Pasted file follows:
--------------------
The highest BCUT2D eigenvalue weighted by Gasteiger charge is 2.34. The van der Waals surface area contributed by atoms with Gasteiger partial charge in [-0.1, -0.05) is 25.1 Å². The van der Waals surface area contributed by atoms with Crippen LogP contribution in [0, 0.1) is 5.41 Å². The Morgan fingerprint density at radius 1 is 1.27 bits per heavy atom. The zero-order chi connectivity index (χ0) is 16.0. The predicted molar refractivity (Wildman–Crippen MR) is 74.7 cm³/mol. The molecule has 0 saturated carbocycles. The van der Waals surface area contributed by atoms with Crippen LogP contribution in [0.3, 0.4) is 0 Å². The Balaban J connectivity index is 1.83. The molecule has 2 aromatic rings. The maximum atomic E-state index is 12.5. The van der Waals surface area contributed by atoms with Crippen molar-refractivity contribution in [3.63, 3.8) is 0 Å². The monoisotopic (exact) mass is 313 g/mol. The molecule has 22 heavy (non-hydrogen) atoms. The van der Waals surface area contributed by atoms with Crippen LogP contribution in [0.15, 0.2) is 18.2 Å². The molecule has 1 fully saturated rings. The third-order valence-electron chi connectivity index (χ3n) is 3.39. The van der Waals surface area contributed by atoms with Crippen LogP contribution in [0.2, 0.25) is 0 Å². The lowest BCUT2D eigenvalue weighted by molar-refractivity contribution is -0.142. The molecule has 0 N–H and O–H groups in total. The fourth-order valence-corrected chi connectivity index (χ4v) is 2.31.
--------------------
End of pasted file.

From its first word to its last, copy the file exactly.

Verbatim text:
The highest BCUT2D eigenvalue weighted by Gasteiger charge is 2.34. The van der Waals surface area contributed by atoms with Gasteiger partial charge in [-0.1, -0.05) is 25.1 Å². The van der Waals surface area contributed by atoms with Crippen LogP contribution in [0, 0.1) is 5.41 Å². The Morgan fingerprint density at radius 1 is 1.27 bits per heavy atom. The zero-order chi connectivity index (χ0) is 16.0. The predicted molar refractivity (Wildman–Crippen MR) is 74.7 cm³/mol. The molecule has 0 saturated carbocycles. The van der Waals surface area contributed by atoms with Crippen LogP contribution in [0.3, 0.4) is 0 Å². The Balaban J connectivity index is 1.83. The molecule has 2 aromatic rings. The maximum atomic E-state index is 12.5. The van der Waals surface area contributed by atoms with Crippen molar-refractivity contribution in [3.63, 3.8) is 0 Å². The monoisotopic (exact) mass is 313 g/mol. The molecule has 22 heavy (non-hydrogen) atoms. The van der Waals surface area contributed by atoms with Crippen LogP contribution in [0.15, 0.2) is 18.2 Å². The molecule has 1 fully saturated rings. The third-order valence-electron chi connectivity index (χ3n) is 3.39. The van der Waals surface area contributed by atoms with Crippen LogP contribution in [0.2, 0.25) is 0 Å². The lowest BCUT2D eigenvalue weighted by molar-refractivity contribution is -0.142. The molecule has 0 N–H and O–H groups in total. The fourth-order valence-corrected chi connectivity index (χ4v) is 2.31.